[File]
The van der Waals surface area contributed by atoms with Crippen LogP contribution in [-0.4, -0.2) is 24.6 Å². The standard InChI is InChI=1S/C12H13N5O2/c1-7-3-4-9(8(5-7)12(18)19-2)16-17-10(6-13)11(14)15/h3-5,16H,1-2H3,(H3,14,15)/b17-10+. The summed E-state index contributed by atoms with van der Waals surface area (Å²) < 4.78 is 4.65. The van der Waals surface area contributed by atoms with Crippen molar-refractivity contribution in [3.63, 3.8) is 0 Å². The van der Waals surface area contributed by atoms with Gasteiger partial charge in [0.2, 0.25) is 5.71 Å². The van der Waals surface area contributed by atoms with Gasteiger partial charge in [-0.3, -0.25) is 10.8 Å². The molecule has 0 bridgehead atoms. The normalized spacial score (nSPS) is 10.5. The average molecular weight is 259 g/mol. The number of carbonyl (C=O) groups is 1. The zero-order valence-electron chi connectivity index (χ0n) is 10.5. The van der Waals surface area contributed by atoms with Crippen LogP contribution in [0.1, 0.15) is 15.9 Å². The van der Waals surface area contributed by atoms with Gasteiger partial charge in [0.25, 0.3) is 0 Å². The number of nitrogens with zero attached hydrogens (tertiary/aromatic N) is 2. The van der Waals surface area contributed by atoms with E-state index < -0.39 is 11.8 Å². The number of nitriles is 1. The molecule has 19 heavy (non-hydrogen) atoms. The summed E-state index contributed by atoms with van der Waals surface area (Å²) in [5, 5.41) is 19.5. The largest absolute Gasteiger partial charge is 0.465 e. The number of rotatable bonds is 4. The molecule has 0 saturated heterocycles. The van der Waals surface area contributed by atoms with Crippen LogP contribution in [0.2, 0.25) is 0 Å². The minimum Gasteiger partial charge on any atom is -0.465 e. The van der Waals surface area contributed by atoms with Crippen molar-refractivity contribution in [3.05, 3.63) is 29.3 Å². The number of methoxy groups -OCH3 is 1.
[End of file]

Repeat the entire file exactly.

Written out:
The van der Waals surface area contributed by atoms with Crippen LogP contribution in [-0.4, -0.2) is 24.6 Å². The standard InChI is InChI=1S/C12H13N5O2/c1-7-3-4-9(8(5-7)12(18)19-2)16-17-10(6-13)11(14)15/h3-5,16H,1-2H3,(H3,14,15)/b17-10+. The summed E-state index contributed by atoms with van der Waals surface area (Å²) < 4.78 is 4.65. The van der Waals surface area contributed by atoms with Crippen molar-refractivity contribution in [3.63, 3.8) is 0 Å². The van der Waals surface area contributed by atoms with Gasteiger partial charge in [0.2, 0.25) is 5.71 Å². The van der Waals surface area contributed by atoms with Gasteiger partial charge in [-0.3, -0.25) is 10.8 Å². The molecule has 0 bridgehead atoms. The normalized spacial score (nSPS) is 10.5. The average molecular weight is 259 g/mol. The number of carbonyl (C=O) groups is 1. The zero-order valence-electron chi connectivity index (χ0n) is 10.5. The van der Waals surface area contributed by atoms with Crippen LogP contribution in [0.1, 0.15) is 15.9 Å². The van der Waals surface area contributed by atoms with Gasteiger partial charge in [0.25, 0.3) is 0 Å². The number of nitrogens with zero attached hydrogens (tertiary/aromatic N) is 2. The van der Waals surface area contributed by atoms with E-state index < -0.39 is 11.8 Å². The number of nitriles is 1. The molecule has 19 heavy (non-hydrogen) atoms. The summed E-state index contributed by atoms with van der Waals surface area (Å²) in [5, 5.41) is 19.5. The largest absolute Gasteiger partial charge is 0.465 e. The number of rotatable bonds is 4. The molecule has 0 saturated heterocycles. The van der Waals surface area contributed by atoms with Crippen LogP contribution in [0.2, 0.25) is 0 Å². The minimum Gasteiger partial charge on any atom is -0.465 e. The van der Waals surface area contributed by atoms with Crippen molar-refractivity contribution in [3.05, 3.63) is 29.3 Å². The number of methoxy groups -OCH3 is 1.